From the Cutler Coast to the New Hampshire border, get outside in the Pine Tree State with these entry-level overnight treks.
Whether you’re visiting for a weekend or heading upta camp for a longer stay, Maine’s largest lake and its sporting heritage offer something to everyone who enjoys the great outdoors.
Where to find the darkest skies, tips and tricks for budding astrophotographers, and future celestial events to watch for.
Belfast sits on the shores of the Passagassawakeag River where it meets the ocean in Belfast Bay, providing visitors with classic harbor views. Known for its funky vibe and walkable downtown, it’s a popular pit stop for travelers en route to Acadia National Park or the downeast region. We spoke with Kathleen Dunckel, co-owner of Marshall Wharf Brewing Company, to get her advice for how to best spend a day in the midcoast town.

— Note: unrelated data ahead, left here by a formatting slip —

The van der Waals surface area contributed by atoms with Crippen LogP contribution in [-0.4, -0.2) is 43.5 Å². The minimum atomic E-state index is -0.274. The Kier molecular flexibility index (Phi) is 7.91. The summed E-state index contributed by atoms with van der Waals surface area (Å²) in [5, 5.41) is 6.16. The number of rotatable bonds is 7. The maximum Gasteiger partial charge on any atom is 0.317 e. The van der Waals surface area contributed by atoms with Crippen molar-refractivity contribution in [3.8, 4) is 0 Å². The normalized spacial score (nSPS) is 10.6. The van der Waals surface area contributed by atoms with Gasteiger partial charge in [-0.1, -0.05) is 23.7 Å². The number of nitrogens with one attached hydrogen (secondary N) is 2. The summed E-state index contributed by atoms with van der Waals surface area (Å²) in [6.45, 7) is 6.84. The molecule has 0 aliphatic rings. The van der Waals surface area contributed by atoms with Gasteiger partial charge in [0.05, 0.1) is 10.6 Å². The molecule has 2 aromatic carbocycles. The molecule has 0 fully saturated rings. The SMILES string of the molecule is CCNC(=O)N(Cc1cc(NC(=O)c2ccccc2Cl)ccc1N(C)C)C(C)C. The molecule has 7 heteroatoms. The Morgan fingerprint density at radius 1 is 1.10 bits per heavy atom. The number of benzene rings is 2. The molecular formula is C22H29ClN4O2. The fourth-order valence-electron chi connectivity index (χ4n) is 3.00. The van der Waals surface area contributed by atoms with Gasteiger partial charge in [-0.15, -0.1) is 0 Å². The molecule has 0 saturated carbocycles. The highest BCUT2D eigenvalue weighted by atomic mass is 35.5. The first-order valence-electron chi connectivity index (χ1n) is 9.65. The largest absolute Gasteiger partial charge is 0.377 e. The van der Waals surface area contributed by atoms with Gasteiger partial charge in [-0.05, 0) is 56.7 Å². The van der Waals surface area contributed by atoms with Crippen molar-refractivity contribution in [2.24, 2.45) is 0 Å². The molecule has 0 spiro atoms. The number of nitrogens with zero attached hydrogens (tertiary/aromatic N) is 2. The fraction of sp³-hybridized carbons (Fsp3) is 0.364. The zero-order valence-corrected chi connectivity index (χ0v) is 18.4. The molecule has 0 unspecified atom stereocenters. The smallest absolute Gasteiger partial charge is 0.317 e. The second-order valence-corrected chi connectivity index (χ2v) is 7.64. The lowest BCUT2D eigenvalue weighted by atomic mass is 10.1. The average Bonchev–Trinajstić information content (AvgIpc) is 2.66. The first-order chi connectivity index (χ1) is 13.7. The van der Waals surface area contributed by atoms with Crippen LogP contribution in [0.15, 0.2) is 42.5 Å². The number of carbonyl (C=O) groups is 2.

One of the most visited spots in Maine warrants a two-week long adventure, but here's where to hike, eat, and stay in a single luxurious, jam-packed weekend.
Deepen your appreciation for the Pine Tree State by playing tourist for a day at these picture-perfect spots.
There are approximately 4,600 isles off the coast of Maine, and an innumerable number dotting our nearly 6,000 lakes, so where to begin? To start, try these six.
Due to its proximity to Pennesseewassee Lake and Maine’s western mountains, Norway has long been a stopover for both summer and winter excursions. At one point it was even known as the “Snowshoe Capital of the World.” We spoke with
The County is a winter playground for ice-fishing, snowmobiling, and dogsledding, but Maine’s largest territory also has much to offer post-thaw.
The Damariscotta River is world-famous for its oysters, and there’s never been a better time to shuck and slurp your way through the region. Many of the river’s oyster farms provide tours of their growing operations, and some now have markets for taking their bivalves home with you as well as outdoor seating for on-site sampling.